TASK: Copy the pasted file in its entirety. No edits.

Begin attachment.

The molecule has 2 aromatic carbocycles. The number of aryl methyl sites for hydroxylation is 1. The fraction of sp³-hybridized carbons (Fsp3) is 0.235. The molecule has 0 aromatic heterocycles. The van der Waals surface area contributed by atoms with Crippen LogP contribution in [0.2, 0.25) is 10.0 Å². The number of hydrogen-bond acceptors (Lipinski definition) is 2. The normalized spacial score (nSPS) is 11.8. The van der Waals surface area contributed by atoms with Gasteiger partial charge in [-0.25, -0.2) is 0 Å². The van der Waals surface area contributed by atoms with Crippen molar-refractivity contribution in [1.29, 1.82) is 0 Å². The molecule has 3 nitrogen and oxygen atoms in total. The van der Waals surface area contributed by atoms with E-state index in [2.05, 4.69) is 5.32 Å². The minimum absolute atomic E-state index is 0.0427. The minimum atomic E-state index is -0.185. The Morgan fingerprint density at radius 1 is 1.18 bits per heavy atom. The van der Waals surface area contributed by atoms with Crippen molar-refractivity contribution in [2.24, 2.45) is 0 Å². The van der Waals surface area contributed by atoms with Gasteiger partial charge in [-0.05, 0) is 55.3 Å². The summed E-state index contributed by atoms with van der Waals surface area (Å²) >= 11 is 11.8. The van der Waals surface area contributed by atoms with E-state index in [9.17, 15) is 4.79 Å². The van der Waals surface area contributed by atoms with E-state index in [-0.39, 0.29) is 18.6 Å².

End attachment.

The molecule has 2 aromatic carbocycles. The number of aryl methyl sites for hydroxylation is 1. The fraction of sp³-hybridized carbons (Fsp3) is 0.235. The molecule has 0 aromatic heterocycles. The van der Waals surface area contributed by atoms with Crippen LogP contribution in [0.2, 0.25) is 10.0 Å². The number of hydrogen-bond acceptors (Lipinski definition) is 2. The normalized spacial score (nSPS) is 11.8. The van der Waals surface area contributed by atoms with Gasteiger partial charge in [-0.25, -0.2) is 0 Å². The van der Waals surface area contributed by atoms with Crippen molar-refractivity contribution in [1.29, 1.82) is 0 Å². The molecule has 3 nitrogen and oxygen atoms in total. The van der Waals surface area contributed by atoms with E-state index in [2.05, 4.69) is 5.32 Å². The minimum absolute atomic E-state index is 0.0427. The minimum atomic E-state index is -0.185. The Morgan fingerprint density at radius 1 is 1.18 bits per heavy atom. The van der Waals surface area contributed by atoms with Crippen molar-refractivity contribution in [2.24, 2.45) is 0 Å². The van der Waals surface area contributed by atoms with Gasteiger partial charge in [-0.05, 0) is 55.3 Å². The summed E-state index contributed by atoms with van der Waals surface area (Å²) >= 11 is 11.8. The van der Waals surface area contributed by atoms with E-state index in [9.17, 15) is 4.79 Å². The van der Waals surface area contributed by atoms with E-state index in [-0.39, 0.29) is 18.6 Å².